Becoming National Leaders

The South Carolina Birth Outcomes Initiative has become an example for the rest of the country on how to reduce newborn infant mortality

In a recent study by the Centers for Disease Control and Prevention that’s been getting some national coverage, South Carolina is one of the states leading the way in reducing infant mortality rates in the United States. Some reports, like this one from CNN, even call out the state’s deliberate collective effort through the South Carolina Birth Outcomes Initiative (SCBOI), as key to that success.

In the past decade—and largely thanks to the SCBOI’s collective efforts—South Carolina has seen a more than 20% drop in its infant mortality rate (IMR). There have been a host of related initiatives aimed at reducing this top-line metric, from all 44 birthing hospitals making a commitment to stop non-medically necessary early elective deliveries (EEDs) to making sure more hospitals are Baby Friendly certified. Because of the nature of the initiative, other organizations have supported these efforts. For instance, SC Medicaid and BlueCross BlueShield of South Carolina stopped reimbursing non-medically necessary EEDs between 37 and 38 weeks as a way of reducing those more risk-laden births, while Medicaid also supported the widespread use of long-acting reversible contraceptives (LARCs) by covering the cost of inpatient insertion in the postpartum period.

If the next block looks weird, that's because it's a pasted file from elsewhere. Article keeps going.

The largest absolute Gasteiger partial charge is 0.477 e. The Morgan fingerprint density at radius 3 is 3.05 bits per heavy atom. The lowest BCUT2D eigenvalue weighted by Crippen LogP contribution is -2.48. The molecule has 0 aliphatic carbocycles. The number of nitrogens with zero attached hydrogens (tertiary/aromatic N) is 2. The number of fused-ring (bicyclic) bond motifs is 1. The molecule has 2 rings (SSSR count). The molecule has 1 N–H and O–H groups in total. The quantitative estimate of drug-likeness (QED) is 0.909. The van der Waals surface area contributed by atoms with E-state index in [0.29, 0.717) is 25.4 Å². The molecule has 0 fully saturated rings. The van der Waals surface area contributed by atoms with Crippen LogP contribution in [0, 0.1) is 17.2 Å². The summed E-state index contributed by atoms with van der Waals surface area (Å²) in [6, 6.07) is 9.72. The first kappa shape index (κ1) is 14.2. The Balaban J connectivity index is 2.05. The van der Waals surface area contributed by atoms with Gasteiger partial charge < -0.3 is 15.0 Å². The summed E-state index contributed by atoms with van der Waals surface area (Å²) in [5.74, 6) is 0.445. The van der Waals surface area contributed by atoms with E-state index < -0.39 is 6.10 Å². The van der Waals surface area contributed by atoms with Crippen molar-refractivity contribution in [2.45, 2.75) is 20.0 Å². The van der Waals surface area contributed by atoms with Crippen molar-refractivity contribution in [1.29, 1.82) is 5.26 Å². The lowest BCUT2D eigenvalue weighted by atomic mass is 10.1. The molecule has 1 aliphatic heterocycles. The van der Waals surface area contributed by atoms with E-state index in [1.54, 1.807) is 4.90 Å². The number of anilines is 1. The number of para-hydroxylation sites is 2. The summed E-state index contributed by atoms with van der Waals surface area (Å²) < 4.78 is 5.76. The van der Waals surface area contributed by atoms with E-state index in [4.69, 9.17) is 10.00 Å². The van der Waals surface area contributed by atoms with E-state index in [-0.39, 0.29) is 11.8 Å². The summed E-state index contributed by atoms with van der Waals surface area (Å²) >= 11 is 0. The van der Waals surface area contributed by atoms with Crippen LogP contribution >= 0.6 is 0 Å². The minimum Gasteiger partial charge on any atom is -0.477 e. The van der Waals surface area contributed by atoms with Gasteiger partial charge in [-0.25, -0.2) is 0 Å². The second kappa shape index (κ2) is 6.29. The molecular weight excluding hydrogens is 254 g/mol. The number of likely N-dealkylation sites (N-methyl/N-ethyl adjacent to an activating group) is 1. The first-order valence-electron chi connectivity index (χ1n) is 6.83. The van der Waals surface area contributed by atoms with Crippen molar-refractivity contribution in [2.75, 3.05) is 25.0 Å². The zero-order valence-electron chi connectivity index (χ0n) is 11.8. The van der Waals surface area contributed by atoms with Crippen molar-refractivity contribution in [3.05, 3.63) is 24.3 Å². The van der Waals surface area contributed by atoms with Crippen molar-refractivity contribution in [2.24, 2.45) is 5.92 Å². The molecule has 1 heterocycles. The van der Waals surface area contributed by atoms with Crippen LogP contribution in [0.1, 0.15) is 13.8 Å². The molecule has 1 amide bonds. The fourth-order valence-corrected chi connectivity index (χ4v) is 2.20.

The racial disparity gap remains an issue in South Carolina just as it does for the nation, but even there we are making progress. Greenville Health System’s gradual grant-funded rollout of the CenteringPregnancy© model has markedly improved health outcomes for women and their newborns, and initial findings suggest that the approach could reduce and possibly even eliminate the racial disparities in preterm births, something which could also help reduce the higher IMR for African-Americans in the state. 

SCBOI continues to work and expand on its core objectives in order to improve the health outcomes for all newborns in South Carolina. The group holds open meetings every month here at SCHA. For the latest on SCBOI as well as resources and a meeting schedule, go to